J. Michael Feazell: Welcome to You’re Included, the unique interview series devoted to practical implications of Trinitarian theology. We’re talking with Dr. Daniel Thimell, Associate Professor of Theological and Historical Studies at Oral Roberts University. Dr. Thimell earned his Ph.D. from the University of Aberdeen in 1993. He has 30 years of pastoral experience and has taught at Trinity College in Bristol, England, and the University of Aberdeen in Scotland. In 1997, Dr. Thimell won first place in a nationwide preaching contest sponsored by Pulpit Digest, and he’s a regular contributor to Clergy Journal. He and Trevor Hart co-edited the book Christ in Our Place: Essays Presented to Professor James Torrance, published by Pickwick in 1991 as part of the Princeton Theological Monograph Series.
Dr. Thimell, thanks for being with us today.
Daniel Thimell: Delighted to be with you.
JMF: I wanted to begin by asking you to talk about your Christian journey and how you came to be a Trinitarian theologian.
DT: It was during my time at Westmont College, particularly under the tutelage of Ray Anderson, when I began to reflect more deeply on my understanding of Christ. I had come to know him as Savior years earlier, but it was during those wonderful classes that I took from Ray Anderson that I began to discover the theology of John McLeod Campbell, a Scottish pastor and theologian who, when he would make his pastoral rounds, discovered that his people didn’t have any joy in believing.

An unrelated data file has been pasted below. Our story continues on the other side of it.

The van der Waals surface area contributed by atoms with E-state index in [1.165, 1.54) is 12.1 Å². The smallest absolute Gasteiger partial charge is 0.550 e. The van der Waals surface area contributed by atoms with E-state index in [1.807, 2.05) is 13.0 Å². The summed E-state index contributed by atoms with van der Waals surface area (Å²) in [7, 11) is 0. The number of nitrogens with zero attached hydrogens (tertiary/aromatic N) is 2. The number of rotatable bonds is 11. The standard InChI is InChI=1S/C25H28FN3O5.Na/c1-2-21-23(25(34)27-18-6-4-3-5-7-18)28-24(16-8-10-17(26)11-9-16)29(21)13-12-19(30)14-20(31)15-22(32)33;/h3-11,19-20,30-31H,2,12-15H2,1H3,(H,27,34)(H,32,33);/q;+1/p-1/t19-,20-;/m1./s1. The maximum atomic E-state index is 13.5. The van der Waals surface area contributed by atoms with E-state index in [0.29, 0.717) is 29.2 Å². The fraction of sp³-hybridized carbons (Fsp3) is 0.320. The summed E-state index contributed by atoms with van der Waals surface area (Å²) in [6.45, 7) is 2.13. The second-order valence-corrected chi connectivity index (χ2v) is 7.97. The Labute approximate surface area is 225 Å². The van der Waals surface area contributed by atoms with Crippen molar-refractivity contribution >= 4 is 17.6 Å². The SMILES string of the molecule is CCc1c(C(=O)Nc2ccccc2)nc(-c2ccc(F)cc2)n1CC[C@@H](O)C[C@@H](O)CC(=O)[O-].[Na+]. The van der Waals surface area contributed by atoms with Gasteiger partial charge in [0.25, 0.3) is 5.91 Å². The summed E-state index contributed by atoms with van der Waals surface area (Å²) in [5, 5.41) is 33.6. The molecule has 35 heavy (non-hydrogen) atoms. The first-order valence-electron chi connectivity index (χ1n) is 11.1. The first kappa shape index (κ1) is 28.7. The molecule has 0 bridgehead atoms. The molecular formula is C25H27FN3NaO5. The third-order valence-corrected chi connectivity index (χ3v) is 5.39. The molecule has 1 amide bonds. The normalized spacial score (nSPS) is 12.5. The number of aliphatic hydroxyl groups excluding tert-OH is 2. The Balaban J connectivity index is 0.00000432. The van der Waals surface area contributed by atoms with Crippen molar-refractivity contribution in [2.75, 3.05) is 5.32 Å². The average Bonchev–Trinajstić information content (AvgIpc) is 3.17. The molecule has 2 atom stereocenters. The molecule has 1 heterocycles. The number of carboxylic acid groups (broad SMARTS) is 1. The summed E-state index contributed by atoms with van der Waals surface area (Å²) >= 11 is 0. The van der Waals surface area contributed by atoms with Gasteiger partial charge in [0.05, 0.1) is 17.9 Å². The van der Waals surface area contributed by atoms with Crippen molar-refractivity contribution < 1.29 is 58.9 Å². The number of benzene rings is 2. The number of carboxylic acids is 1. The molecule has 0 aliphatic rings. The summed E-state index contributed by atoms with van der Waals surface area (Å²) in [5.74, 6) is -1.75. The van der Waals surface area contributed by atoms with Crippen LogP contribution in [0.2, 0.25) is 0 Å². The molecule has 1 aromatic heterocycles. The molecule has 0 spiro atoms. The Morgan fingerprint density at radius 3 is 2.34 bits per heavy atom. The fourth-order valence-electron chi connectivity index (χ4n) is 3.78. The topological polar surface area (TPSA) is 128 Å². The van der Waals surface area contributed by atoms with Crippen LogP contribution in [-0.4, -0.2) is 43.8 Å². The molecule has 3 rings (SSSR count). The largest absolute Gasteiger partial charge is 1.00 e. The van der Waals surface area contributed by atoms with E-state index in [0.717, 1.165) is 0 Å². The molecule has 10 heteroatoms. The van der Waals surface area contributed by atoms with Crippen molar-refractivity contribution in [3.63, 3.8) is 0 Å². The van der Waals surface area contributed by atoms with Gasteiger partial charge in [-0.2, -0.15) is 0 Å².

JMF: What was his time frame?
DT: McLeod Campbell was a pastor in the early 1820s, in Scotland. He found that as he made his pastoral rounds, the people would dread his coming because they were afraid that he would inquire after their spiritual condition, and they felt so unworthy. He found that they had no grounds for rejoicing in God, and he thought this strange, that here we had this wonderful good news of what God had done in Christ, but the people were not finding any joy in it.
JMF: Sounds somewhat like today, doesn’t it?
DT: It has amazing parallels to today. He found that the problem was that they were so wrapped up in themselves and in their adequacy to be “eligible” for grace. They understood that Christ had done something wonderful on the cross, but all their doubts were as to themselves: Have I repented enough? Am I sincere enough? Have I believed enough? Am I worthy enough?